In other words, SAP is only a few more deals away from putting together some real cloud revenue. SAP executives predicted that the merger will produce about €2 billion ($2.6 billion at current exchange rates) in cloud revenue by 2015. Toss in SuccessFactors and SAP's own cloud offerings and the company has a shot at being larger than Salesforce.com, which Wall Street estimates to bring in nearly $5 billion in revenue for the year ending Jan. 30, 2015.
Bottom line: SAP is willing to pay up to be a cloud player and land some big deals.
The larger question here is whether this rollup approach in the cloud will work. It's quite possible that SAP and Oracle can acquire software as a services players and only enable smaller, more focused players to emerge.
For its part, Salesforce.com is likely to tout its heritage as a pure cloud company and one that's focused. Salesforce has made a bevy of acquisitions, but they are smaller technology based deals. IBM also buys up smaller cloud computing players and tucks them in. Workday will probably have a similar spiel to Salesforce's pure focused cloud line. The only thing that matters though will be what IT buyers will think. The cloud lacks the lock-in of on-premise software so defections can occur quickly.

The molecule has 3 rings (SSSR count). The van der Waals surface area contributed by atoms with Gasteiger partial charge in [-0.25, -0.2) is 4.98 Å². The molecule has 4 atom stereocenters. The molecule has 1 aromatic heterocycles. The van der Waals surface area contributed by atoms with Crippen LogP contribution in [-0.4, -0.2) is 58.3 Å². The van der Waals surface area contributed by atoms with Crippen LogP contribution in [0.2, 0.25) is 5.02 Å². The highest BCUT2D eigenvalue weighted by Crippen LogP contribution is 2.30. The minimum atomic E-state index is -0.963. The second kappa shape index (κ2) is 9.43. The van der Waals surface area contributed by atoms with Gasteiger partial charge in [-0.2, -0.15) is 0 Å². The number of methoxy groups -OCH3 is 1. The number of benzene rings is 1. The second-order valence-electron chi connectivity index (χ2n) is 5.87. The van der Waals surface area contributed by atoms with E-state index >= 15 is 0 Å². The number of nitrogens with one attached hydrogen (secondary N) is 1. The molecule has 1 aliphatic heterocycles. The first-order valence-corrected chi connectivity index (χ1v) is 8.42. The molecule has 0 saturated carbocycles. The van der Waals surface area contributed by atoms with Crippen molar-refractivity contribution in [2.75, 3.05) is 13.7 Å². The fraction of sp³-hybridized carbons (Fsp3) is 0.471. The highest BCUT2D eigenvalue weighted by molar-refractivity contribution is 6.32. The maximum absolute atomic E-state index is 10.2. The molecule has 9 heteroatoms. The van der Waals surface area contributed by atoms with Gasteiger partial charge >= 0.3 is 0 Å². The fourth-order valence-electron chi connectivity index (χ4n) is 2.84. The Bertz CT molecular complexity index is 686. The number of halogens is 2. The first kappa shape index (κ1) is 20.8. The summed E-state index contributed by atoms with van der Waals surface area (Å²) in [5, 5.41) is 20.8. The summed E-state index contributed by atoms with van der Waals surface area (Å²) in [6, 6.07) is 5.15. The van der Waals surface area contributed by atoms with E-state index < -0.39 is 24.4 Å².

To wit: SAP's cloud chief Lars Dalgaard boasted in a memo how SuccessFactors dumped Salesforce.com, Concur, RightNow, Netsuite, OpenAir, Coupa, Avalara and Onbase for SAP's on demand software. That ability to swap infrastructure cuts both ways.
Here's the rub: Cloud customers of Ariba, SuccessFactors, SAP and Oracle can make similar switches in mere weeks. SAP executives seem to know the cloud game is a bit different. SAP co-CEO Bill McDermott assured that the Ariba merger would "maintain the openness of the business network" while also connecting to competitors such as Microsoft, NetSuite and Oracle. To its credit, SAP plans on operating SuccessFactors and Ariba as mostly independent units.
On the surface, rolling up cloud players for SAP and Oracle makes perfect sense. But without maintenance and software lock-in, keeping customers may be a bit trickier.